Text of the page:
Bioenergy and Diversity from Sustainable Systems and Crops

Project Overview

Project Type: Research and Education
Funds awarded in 2008: $138,638.35
Projected End Date: 12/31/2011
Region: North Central
State: Iowa
Project Coordinator:
Sarah Carlson
Practical Farmers of Iowa
Dr. Rick Exner
Practical Farmers of iowa

Annual Reports


  • Agronomic: corn, oats, soybeans


  • Crop Production: crop rotation, continuous cropping, nutrient cycling, application rate management
  • Education and Training: demonstration, on-farm/ranch research, participatory research, youth education
  • Energy: bioenergy and biofuels, energy conservation/efficiency, energy use, wind power
  • Farm Business Management: whole farm planning, budgets/cost and returns
  • Natural Resources/Environment: biodiversity
  • Production Systems: agroecosystems
  • Soil Management: green manures, organic matter, nutrient mineralization, soil microbiology, soil chemistry, soil quality/health

    Proposal abstract:

    The project will bring sustainable agriculture further into the public discussion of energy options by demonstrating a basic, practical cropping system that uses a fraction of the energy inputs as continuous corn and provides a net energy output that can be essentially the same while also supporting a diversity of farm enterprises.

    The project will additionally bring the producer community direct experience with a number of bioenergy crops and farm-scale technologies. We will collaborate with one teaching institution, Dordt College, that prepare young people for farming and will now collaborate with Iowa State University through research being conducted on one of the research farms. We will utilize the on-farm research network of the nonprofit Practical Farmers of Iowa (PFI). Dordt college will implement, side-by-side in replicated blocks, a continuous-corn system and a three-year "gateway to sustainability" rotation of corn, soybeans, and a winter-or-spring small grain/forage with legume underseeding. Interns at Dordt will document the environmental impact, energetics, and economics of these systems and be communicators to their classmates and to external audiences such as FFA. PFI farmers will demonstrate elements of these systems as well as other energy crops and technologies. The Iowa Energy Center will offer technical expertise to interns and be invited to cost-share and participate in field days and workshops.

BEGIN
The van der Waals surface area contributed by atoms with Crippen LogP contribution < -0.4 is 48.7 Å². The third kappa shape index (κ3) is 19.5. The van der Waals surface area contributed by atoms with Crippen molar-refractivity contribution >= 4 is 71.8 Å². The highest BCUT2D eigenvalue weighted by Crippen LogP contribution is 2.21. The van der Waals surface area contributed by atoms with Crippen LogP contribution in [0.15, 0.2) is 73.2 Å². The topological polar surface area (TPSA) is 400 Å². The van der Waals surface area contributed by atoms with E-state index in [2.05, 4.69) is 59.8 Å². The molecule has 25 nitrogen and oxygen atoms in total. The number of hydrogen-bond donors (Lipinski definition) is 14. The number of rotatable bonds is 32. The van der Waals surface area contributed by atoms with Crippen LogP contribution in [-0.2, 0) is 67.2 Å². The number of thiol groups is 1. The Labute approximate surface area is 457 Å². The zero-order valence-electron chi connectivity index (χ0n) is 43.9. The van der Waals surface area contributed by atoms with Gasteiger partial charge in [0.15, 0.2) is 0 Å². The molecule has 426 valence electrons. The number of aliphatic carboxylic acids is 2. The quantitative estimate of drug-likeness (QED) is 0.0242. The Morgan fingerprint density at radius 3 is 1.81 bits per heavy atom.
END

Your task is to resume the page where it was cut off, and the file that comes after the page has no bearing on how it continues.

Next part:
PFI will also collaborate with a continuing rotation study through work with Drs. Matt Liebman and Craig Chase. The Marsden Farm study since 2003 has been comparing environmental, economic and production differences among three rotations: corn-soybean; corn-soybean-spring small grain + red clover; and corn-soybean-spring small grain + 2 years of alfalfa. PFI will work with Dr. Craig Chase to add the energetic comparison to this current study and Rich Schuler, a PFI consultant will sync the data with the energetic comparisons on the Dordt data.

    In the short term, audiences will know there are immediate farm-scale bioenergy options. Intermediate-term, producers and future farmers will know sustainable agriculture is essential to energy independence, and they will be better prepared to make informed energy choices for their farms and communities. We will track progress toward these objectives with event participant evaluations and with pre- and post-testing of college and high school students. The primary audience is farmers and future farmers.

    Project objectives from proposal:

    Farmers, future farmers, and other students: familiar with techniques and technologies now and near-term to increase energy independence. Farmers, future farmers, other students, and others with interest in agriculture: understand the connection between sustainable energy and sustainable agriculture.

    Farmers and others: make informed choices that sustain the environment and are profitable in light of energy costs and their effects on agriculture commodity prices. Young people enter farming and other agriculture careers knowing how sustainable systems can support both farmers and global energy and environmental priorities.

    Any opinions, findings, conclusions, or recommendations expressed in this publication are those of the author(s) and do not necessarily reflect the view of the U.S. Department of Agriculture or SARE.